I don't know what it is about me and parking spots.
I mean, I've always seen myself as trying to be compassionate toward others but there's something about that first moment when I pull into the parking lot at Giant Eagle that depresses me because the closest parking spot is at least two football fields from the entrance.
That's when my mind starts focusing on those precious few roomy handicapped spots. I know I'm not entitled to use them but for some reason I covet them.
That sky blue paint with white and yellow trim on pavement. Beautiful. So spacious. It beckons. Park on me, baby.
I think it's because they represent what all men crave. The chance to get in, get what I need, and get out.
For women, shopping is more about the experience. For men it's about obtaining the objective quickly and efficiently and moving on to the next strategic challenge.
Which brings me to the real reason for this column.
I find myself occasionally pausing to see if the person with a handicapped sticker is actually handicapped.
It's not right for able-bodied relatives to park in those awesome extended van accommodating spots just because they're driving grandma's car or perhaps even worse driving their own car borrowing grandma's blue-and-white placard.
Here's the one that really bugs me. I occasionally observe that the placard user is morbidly obese.
Perhaps they've obtained the blue-and-white placard because they have a hard time breathing or they're diabetic. But aren't those just symptoms caused by their obesity?
Let me be more blunt.
I harbor an irrational resentment against people who seem to feel that they're entitled to privileged close up parking because they're fat.
Aren't these the very people who need the exercise gained from a longer walk to the Twinkie shelves?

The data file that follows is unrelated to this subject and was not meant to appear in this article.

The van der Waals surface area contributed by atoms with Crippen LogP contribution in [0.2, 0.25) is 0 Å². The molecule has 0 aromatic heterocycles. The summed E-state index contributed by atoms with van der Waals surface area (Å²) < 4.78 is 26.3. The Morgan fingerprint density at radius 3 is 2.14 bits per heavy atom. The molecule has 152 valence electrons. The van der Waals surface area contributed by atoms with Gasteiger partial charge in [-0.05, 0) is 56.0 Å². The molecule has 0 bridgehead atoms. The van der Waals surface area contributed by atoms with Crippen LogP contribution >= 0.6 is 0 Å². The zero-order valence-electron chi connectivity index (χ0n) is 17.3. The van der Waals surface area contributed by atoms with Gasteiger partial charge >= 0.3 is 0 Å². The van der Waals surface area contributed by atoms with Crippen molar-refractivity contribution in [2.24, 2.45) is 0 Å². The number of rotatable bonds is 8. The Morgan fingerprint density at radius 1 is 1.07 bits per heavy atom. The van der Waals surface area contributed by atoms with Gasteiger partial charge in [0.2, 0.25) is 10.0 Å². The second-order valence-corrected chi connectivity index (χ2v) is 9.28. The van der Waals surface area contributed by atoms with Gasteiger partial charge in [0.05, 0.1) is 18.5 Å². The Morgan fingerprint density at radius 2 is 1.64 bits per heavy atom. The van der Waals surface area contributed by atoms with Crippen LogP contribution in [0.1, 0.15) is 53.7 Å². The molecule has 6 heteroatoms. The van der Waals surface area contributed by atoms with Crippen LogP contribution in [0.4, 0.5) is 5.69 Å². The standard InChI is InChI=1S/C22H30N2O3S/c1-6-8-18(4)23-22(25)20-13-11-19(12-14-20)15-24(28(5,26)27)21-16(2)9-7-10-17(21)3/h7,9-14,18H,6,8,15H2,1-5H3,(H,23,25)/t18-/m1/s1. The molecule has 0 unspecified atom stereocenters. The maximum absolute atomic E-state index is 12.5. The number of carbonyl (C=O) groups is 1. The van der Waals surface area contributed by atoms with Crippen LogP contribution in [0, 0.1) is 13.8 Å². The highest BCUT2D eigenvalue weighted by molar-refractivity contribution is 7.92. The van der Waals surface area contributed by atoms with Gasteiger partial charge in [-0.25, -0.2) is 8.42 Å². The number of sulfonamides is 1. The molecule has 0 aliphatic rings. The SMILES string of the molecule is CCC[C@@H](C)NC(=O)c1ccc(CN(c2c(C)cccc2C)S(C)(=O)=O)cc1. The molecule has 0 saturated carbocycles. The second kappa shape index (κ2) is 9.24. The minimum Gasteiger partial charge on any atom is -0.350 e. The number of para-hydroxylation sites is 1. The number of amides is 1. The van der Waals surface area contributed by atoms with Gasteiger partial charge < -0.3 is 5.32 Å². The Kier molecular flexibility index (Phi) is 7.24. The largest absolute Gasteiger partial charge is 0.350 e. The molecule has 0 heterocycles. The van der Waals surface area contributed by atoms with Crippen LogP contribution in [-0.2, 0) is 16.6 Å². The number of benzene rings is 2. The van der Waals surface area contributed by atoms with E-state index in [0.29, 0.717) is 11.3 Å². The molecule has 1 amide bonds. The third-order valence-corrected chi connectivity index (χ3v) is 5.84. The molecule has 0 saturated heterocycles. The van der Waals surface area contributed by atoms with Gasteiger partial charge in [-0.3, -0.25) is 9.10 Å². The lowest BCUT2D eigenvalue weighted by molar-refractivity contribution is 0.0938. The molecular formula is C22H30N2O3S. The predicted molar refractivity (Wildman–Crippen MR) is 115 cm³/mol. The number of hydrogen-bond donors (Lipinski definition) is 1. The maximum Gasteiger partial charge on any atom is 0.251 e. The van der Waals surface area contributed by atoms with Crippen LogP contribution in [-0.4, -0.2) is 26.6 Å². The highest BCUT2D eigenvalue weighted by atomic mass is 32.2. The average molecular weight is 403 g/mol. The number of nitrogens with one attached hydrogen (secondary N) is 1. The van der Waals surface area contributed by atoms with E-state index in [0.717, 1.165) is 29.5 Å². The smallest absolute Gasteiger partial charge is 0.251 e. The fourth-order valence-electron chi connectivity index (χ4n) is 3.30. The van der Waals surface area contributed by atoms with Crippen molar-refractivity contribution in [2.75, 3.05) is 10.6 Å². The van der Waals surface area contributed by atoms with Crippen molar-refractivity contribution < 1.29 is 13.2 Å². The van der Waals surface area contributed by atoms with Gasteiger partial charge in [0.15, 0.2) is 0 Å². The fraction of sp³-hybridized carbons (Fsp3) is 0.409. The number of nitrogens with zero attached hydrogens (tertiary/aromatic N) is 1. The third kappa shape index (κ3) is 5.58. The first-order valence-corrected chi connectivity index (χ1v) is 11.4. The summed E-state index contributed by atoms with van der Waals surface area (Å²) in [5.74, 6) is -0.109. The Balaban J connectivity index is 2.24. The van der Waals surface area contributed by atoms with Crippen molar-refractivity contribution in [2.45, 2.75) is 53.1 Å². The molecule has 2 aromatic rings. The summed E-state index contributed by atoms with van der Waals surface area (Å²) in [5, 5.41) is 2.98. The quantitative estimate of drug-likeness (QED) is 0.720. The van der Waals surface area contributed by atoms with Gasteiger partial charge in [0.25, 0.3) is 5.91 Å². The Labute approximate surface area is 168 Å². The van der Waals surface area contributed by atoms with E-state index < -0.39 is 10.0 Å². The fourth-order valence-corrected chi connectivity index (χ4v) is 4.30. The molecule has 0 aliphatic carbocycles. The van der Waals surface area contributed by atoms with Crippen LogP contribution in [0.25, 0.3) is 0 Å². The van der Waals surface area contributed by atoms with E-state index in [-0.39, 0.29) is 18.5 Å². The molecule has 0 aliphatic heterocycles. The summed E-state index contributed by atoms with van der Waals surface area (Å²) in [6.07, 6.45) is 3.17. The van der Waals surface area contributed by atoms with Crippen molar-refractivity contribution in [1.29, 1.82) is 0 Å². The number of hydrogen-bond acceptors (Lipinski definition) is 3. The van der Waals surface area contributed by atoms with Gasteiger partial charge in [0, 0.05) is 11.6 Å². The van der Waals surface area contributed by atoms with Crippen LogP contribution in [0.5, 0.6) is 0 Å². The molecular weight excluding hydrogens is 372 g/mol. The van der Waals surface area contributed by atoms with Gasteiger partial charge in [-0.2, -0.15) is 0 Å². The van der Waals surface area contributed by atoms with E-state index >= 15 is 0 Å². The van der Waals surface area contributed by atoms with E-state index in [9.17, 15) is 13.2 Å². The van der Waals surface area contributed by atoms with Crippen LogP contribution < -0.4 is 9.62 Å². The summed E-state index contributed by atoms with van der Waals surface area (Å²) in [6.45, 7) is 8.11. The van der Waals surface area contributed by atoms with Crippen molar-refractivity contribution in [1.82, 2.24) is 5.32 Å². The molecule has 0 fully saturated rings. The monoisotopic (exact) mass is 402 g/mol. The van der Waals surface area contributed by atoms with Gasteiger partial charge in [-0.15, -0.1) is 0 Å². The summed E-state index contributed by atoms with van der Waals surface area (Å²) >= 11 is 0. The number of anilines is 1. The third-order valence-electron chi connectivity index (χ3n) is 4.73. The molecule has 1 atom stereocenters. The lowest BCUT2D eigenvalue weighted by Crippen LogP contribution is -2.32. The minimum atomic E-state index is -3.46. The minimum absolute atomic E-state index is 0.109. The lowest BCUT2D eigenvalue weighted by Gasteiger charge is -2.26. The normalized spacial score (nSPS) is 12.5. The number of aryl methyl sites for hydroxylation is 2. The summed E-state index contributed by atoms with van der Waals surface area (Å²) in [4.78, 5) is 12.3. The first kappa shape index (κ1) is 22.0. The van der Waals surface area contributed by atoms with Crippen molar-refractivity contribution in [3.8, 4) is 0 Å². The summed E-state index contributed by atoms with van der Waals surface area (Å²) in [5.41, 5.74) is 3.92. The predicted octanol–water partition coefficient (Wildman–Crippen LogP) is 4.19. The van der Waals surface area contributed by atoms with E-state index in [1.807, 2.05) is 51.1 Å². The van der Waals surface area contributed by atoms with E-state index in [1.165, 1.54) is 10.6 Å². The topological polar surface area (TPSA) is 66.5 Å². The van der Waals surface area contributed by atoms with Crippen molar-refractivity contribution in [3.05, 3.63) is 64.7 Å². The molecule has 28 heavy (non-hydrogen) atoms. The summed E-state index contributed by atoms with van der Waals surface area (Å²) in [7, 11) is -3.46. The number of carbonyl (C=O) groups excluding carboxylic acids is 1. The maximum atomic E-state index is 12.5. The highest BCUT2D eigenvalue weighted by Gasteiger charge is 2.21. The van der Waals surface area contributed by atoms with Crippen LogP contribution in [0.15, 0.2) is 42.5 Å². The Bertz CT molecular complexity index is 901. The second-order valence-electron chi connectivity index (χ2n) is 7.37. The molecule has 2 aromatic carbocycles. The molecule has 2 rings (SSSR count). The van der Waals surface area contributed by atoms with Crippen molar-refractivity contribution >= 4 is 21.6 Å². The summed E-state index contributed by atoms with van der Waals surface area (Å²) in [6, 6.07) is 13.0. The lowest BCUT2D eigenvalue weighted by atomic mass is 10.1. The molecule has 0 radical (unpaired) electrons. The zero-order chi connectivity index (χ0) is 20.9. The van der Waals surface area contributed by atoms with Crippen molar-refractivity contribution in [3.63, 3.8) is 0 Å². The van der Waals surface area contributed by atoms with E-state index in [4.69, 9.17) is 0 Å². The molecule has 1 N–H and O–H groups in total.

I've been trying to trim down lately so my wife has me purposely choosing long-distance parking.
But as I'm passing by those gorgeously emblazoned golden trimmed blue rectangles marked with the international symbol of a wheelchair, something snaps when the rotund roll out of their seats and jiggle their way into the store.
Let me put this a different way. Wouldn't the blimps be less blimpie if they weren't entitled to special parking extra close to Blimpie's?
I wish God's blessings and good health to all people, especially those whose infirmity cries out for the compassion of special parking to shorten that difficult walk into the store of their choice.
However, there is something inherently wrong with the idea that people can eat their way into this special privilege.
I suppose these thoughts are unreasonable but for those of us who suffer from parking spot envy, it eats away at us.
So listen up, fatties. If your blubber is the result of your own appetites, discard the blue card and join my new long-distance parking fitness program.
You can save me from having to give you a dirty look. And you'll feel better about yourself as well.
Have a nice day.